“Stage Beauty” is a film about soul acceptance -- the kind of love that transcends sexuality, and gender, bad behavior and identity crises. Crudup has the flashier part. He plays the man playing the woman in the big red dress, the one who plunges into degradation. Yet it’s up to Danes to anchor the romance, to persevere with unswerving conviction. She sees beyond whatever disguise he might be adopting at the moment and forgives.

Coincidentally, the film chronicling the backstage drama of Elizabethan theater was itself awash in backstage drama, which (for the low-minded of us) does affect how one views “Stage Beauty.”


Simply put, Danes was dating Australian rocker Ben Lee while her costar Crudup was involved in a long-term romance with fellow thespian Mary-Louise Parker, who was pregnant with their first child. Mere months before that child was born, Crudup broke off with Parker and became romantically linked with Danes.

Even though no one really knows what goes on in other people’s romances, the tabloids nonetheless went into prurient ecstasy, and the insinuations about the dewy, earnest ingenue, best loved for her role as teenager Angela Chase in the cult TV series “My So-Called Life” weren’t kind.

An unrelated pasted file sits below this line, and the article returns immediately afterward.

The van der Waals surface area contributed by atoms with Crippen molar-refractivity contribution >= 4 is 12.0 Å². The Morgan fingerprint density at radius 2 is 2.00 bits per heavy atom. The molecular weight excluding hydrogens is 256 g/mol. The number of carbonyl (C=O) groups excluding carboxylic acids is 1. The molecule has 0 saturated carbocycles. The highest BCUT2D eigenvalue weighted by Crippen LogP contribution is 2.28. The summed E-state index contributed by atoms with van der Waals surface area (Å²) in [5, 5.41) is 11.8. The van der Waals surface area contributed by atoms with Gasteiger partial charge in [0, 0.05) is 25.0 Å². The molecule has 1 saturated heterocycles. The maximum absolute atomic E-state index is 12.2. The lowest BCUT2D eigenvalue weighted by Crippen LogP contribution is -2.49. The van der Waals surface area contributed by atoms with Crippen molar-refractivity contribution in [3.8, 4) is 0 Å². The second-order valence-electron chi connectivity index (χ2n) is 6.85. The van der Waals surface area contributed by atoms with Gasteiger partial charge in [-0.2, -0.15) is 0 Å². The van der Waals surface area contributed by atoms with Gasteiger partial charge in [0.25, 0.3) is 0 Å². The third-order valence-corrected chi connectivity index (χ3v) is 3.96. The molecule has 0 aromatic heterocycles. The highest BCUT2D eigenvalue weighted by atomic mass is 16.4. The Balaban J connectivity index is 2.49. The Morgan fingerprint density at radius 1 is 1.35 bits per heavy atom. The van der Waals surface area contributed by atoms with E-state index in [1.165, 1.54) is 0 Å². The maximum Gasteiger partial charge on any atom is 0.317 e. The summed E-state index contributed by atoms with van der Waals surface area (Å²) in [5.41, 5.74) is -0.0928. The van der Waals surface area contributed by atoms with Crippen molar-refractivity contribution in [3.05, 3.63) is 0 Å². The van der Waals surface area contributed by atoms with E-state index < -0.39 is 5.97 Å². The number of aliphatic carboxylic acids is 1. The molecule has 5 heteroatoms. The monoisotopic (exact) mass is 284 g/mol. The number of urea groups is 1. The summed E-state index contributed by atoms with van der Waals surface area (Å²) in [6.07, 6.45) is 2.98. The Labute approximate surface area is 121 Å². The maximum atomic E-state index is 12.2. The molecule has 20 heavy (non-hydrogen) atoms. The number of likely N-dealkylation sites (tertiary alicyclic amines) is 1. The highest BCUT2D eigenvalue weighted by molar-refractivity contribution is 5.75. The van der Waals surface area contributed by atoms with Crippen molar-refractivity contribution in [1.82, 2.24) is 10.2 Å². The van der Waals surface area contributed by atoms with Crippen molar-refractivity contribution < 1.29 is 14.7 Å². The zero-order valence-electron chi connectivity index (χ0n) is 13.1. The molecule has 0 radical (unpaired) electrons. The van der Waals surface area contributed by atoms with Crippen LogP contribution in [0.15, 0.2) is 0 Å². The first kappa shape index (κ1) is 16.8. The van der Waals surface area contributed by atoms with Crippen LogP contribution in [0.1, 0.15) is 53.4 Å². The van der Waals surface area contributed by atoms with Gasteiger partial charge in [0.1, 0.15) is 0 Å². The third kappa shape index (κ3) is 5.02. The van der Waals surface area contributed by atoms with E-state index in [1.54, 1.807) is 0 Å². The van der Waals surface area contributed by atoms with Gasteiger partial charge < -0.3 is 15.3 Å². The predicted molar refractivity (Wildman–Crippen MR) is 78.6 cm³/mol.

Danes refuses to discuss the subject. Her halting pattern of speech grinds to an uncomfortable full stop. Apparently, soul acceptance in real life is not an appropriate topic for public consumption.

Backstage romance has led to some disastrous on-screen results, everything from “The Marrying Man” to “Gigli”, but this is not one of them.


Director Richard Eyre insists he had no idea there was anything real going on under the acting.

“I wasn’t aware of it,” he says. “I was aware that they were two people who were wonderful actors who were perfectly matched. Their sensibilities were so similar; their intelligence is very similar. They have a very similar response to things. I just thought, ‘This is pretty good casting.’

“Did I notice chemistry? Of course I did. They’re actors. Their job is to act. They acted very well being in love. I couldn’t say more, not out of discreetness but out of ignorance.”

For Danes, the hardest part of “Stage Beauty” was a scene in which Maria auditions for the theater and proves herself to be an atrocious actress.


“I was embarrassed personally as Claire, acting as badly as I was meant to. Even though that’s the intention. I still resented that I had to subject myself to that kind of humiliation,” she said with a giggle.

She said that a subsequent scene, in which her character wrestled with self-doubt, “resonated very strongly for her. “There were all these overlaps. I realized how much my identity relies on other people’s belief that I am decent as an actress.” She shrugs. “Or something like that.”